Dear Professor Gates:
I wonder if I am related to a slave-owning politician in North Carolina, Stephen Cabarrus. One of my maternal great-grandfathers was named Lawrence Cobbaris (also spelled Cabarrus or Cabarras). He was born in or about 1832, enslaved in North Carolina. He purchased land in Emantha, Fla., in 1892, according to a homestead certificate I am sending to you. His death certificate doesn’t list his mother or father’s name. However, I found several people with the surnames Cobbaris or Cobbarrus in Eaton, N.C., which led me to the politician Stephen Cabarrus. At one point, he owned 77 slaves. I also know that many of the slaves took his last name, but we’re not related to the ones I have identified.
I cannot find any records of Lawrence Cobbaris prior to 1892 or a connection to Stephen Cabarrus in North Carolina, but I believe there is a connection. I hope to confirm it for the benefit of my mother, Elma Cobbaris-Hart, who will be turning 90 years in May. —Betty Hart Johnson
You can approach the problem of determining whether or not your ancestors have any connection to Stephen Cabarrus of North Carolina in three concurrent ways:
First, you can research the estate of Stephen Cabarrus and find out what happened to the slaves after his death and see whether he lists any of them by name in his will.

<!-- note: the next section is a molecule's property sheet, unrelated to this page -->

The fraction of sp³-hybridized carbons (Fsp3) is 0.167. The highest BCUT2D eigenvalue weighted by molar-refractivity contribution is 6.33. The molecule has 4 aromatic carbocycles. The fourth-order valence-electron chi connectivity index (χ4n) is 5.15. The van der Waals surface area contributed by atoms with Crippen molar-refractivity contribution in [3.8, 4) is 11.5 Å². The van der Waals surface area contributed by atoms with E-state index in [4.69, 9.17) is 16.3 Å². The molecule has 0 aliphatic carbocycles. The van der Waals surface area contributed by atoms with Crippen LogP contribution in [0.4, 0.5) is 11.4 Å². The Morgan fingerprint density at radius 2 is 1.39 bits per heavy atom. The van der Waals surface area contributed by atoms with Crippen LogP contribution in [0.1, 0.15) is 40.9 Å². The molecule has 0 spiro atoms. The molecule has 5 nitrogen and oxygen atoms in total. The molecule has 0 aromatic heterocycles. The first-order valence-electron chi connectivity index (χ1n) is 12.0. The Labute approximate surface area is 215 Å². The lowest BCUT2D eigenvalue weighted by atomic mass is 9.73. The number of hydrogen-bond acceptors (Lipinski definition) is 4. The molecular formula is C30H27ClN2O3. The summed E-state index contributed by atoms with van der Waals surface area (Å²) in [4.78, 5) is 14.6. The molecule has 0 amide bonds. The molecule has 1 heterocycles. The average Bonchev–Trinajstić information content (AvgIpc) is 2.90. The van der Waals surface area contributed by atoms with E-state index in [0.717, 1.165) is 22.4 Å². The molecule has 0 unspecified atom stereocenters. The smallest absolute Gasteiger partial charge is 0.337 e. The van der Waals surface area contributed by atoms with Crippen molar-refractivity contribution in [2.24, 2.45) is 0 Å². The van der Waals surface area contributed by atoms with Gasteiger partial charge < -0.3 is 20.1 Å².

Second, you can continue to search for records of your ancestor to piece together the details of his life to see whether he ever lived near Stephen Cabarrus’ planation or is of any relation to slaves known to have been held by the Cabarrus family.
Third, you can track down descendants of Stephen Cabarrus, ask them to have their DNA tested, and then compare the results to those of descendants of Lawrence Cobarris.
Researching the Records of Stephen Cabarrus
Stephen Cabarrus was born in France in 1754 and immigrated to America during the Revolutionary War. He settled in Chowan County, North Carolina, and served two terms as the Speaker of the House of Commons in North Carolina. His first term was from 1789 to 1793 and the second term was from 1800 to 1805. In 1792, the newly formed Cabarrus County was named after him, as he cast the deciding vote to establish the county. He spent most of his life in Edenton, Chowan County, North Carolina where he owned land and held many slaves. He died in 1808 at the age of 54.
What Happened to People Enslaved by the Cabarrus Family?